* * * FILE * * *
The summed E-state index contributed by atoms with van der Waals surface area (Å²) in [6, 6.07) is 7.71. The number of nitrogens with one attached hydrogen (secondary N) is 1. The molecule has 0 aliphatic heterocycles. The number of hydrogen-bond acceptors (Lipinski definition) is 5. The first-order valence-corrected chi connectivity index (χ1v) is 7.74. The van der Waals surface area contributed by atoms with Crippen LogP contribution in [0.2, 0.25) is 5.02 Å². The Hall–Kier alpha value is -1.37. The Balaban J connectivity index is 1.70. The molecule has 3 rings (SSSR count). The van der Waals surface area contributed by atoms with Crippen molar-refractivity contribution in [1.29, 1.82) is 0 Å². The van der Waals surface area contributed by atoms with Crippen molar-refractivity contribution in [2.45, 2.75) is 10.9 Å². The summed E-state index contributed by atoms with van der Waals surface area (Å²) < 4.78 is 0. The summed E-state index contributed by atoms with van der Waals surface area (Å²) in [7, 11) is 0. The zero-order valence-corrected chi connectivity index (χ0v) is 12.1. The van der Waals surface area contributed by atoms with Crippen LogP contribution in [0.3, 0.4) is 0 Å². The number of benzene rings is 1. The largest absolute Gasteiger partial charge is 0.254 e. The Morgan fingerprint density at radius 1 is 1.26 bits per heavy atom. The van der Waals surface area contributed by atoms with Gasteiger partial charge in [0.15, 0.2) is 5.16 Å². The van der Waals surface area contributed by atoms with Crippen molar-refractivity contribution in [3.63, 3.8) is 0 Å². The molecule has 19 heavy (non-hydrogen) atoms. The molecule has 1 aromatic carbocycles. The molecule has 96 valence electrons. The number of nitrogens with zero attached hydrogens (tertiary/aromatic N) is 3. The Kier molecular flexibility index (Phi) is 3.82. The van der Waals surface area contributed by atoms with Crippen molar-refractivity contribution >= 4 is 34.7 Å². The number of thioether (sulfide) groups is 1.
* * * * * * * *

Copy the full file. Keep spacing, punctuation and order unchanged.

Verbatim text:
The summed E-state index contributed by atoms with van der Waals surface area (Å²) in [6, 6.07) is 7.71. The number of nitrogens with one attached hydrogen (secondary N) is 1. The molecule has 0 aliphatic heterocycles. The number of hydrogen-bond acceptors (Lipinski definition) is 5. The first-order valence-corrected chi connectivity index (χ1v) is 7.74. The van der Waals surface area contributed by atoms with Crippen LogP contribution in [0.2, 0.25) is 5.02 Å². The Hall–Kier alpha value is -1.37. The Balaban J connectivity index is 1.70. The molecule has 3 rings (SSSR count). The van der Waals surface area contributed by atoms with Crippen molar-refractivity contribution in [1.29, 1.82) is 0 Å². The van der Waals surface area contributed by atoms with Crippen molar-refractivity contribution in [2.45, 2.75) is 10.9 Å². The summed E-state index contributed by atoms with van der Waals surface area (Å²) < 4.78 is 0. The summed E-state index contributed by atoms with van der Waals surface area (Å²) in [7, 11) is 0. The zero-order valence-corrected chi connectivity index (χ0v) is 12.1. The van der Waals surface area contributed by atoms with Crippen LogP contribution in [0.3, 0.4) is 0 Å². The number of benzene rings is 1. The largest absolute Gasteiger partial charge is 0.254 e. The Morgan fingerprint density at radius 1 is 1.26 bits per heavy atom. The van der Waals surface area contributed by atoms with Gasteiger partial charge in [0.15, 0.2) is 5.16 Å². The van der Waals surface area contributed by atoms with Crippen molar-refractivity contribution in [3.63, 3.8) is 0 Å². The molecule has 19 heavy (non-hydrogen) atoms. The molecule has 1 aromatic carbocycles. The molecule has 96 valence electrons. The number of nitrogens with zero attached hydrogens (tertiary/aromatic N) is 3. The Kier molecular flexibility index (Phi) is 3.82. The van der Waals surface area contributed by atoms with Crippen molar-refractivity contribution >= 4 is 34.7 Å². The number of thioether (sulfide) groups is 1.